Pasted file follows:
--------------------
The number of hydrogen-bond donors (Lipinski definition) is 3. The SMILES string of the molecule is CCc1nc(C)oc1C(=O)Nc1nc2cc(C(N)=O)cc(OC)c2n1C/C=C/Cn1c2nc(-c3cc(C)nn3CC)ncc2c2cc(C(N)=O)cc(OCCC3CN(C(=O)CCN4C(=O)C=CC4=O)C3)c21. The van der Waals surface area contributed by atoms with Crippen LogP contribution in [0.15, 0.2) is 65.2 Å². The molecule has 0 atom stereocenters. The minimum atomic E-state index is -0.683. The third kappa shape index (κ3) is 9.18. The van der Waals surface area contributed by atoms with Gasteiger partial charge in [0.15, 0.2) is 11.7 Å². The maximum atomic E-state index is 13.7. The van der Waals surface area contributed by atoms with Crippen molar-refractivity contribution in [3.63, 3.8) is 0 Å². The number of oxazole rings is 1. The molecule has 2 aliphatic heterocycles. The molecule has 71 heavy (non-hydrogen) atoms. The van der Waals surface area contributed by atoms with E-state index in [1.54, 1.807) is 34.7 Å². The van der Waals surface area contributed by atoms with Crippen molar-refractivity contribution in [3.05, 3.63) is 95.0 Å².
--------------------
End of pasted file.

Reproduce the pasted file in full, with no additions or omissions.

The number of hydrogen-bond donors (Lipinski definition) is 3. The SMILES string of the molecule is CCc1nc(C)oc1C(=O)Nc1nc2cc(C(N)=O)cc(OC)c2n1C/C=C/Cn1c2nc(-c3cc(C)nn3CC)ncc2c2cc(C(N)=O)cc(OCCC3CN(C(=O)CCN4C(=O)C=CC4=O)C3)c21. The van der Waals surface area contributed by atoms with Crippen LogP contribution in [0.15, 0.2) is 65.2 Å². The molecule has 0 atom stereocenters. The minimum atomic E-state index is -0.683. The third kappa shape index (κ3) is 9.18. The van der Waals surface area contributed by atoms with Gasteiger partial charge in [0.15, 0.2) is 11.7 Å². The maximum atomic E-state index is 13.7. The van der Waals surface area contributed by atoms with Crippen molar-refractivity contribution in [3.63, 3.8) is 0 Å². The number of oxazole rings is 1. The molecule has 2 aliphatic heterocycles. The molecule has 71 heavy (non-hydrogen) atoms. The van der Waals surface area contributed by atoms with E-state index in [1.54, 1.807) is 34.7 Å². The van der Waals surface area contributed by atoms with Crippen molar-refractivity contribution in [3.05, 3.63) is 95.0 Å².